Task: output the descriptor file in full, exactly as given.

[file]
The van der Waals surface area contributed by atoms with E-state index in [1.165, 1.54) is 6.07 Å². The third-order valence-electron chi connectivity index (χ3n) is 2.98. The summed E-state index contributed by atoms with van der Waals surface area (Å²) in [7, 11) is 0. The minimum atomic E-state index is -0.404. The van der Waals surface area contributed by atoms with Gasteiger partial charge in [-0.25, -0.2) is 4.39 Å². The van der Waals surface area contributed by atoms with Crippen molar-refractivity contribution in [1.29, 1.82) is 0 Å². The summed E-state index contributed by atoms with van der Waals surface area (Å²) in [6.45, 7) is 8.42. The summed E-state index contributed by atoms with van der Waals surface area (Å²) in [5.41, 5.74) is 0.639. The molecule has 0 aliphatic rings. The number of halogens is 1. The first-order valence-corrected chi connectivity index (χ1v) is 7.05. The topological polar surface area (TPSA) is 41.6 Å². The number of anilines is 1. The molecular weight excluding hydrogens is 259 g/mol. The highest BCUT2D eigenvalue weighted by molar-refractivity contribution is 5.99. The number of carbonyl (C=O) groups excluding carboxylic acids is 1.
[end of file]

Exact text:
The van der Waals surface area contributed by atoms with E-state index in [1.165, 1.54) is 6.07 Å². The third-order valence-electron chi connectivity index (χ3n) is 2.98. The summed E-state index contributed by atoms with van der Waals surface area (Å²) in [7, 11) is 0. The minimum atomic E-state index is -0.404. The van der Waals surface area contributed by atoms with Gasteiger partial charge in [-0.25, -0.2) is 4.39 Å². The van der Waals surface area contributed by atoms with Crippen molar-refractivity contribution in [1.29, 1.82) is 0 Å². The summed E-state index contributed by atoms with van der Waals surface area (Å²) in [6.45, 7) is 8.42. The summed E-state index contributed by atoms with van der Waals surface area (Å²) in [5.41, 5.74) is 0.639. The molecule has 0 aliphatic rings. The number of halogens is 1. The first-order valence-corrected chi connectivity index (χ1v) is 7.05. The topological polar surface area (TPSA) is 41.6 Å². The number of anilines is 1. The molecular weight excluding hydrogens is 259 g/mol. The highest BCUT2D eigenvalue weighted by molar-refractivity contribution is 5.99. The number of carbonyl (C=O) groups excluding carboxylic acids is 1.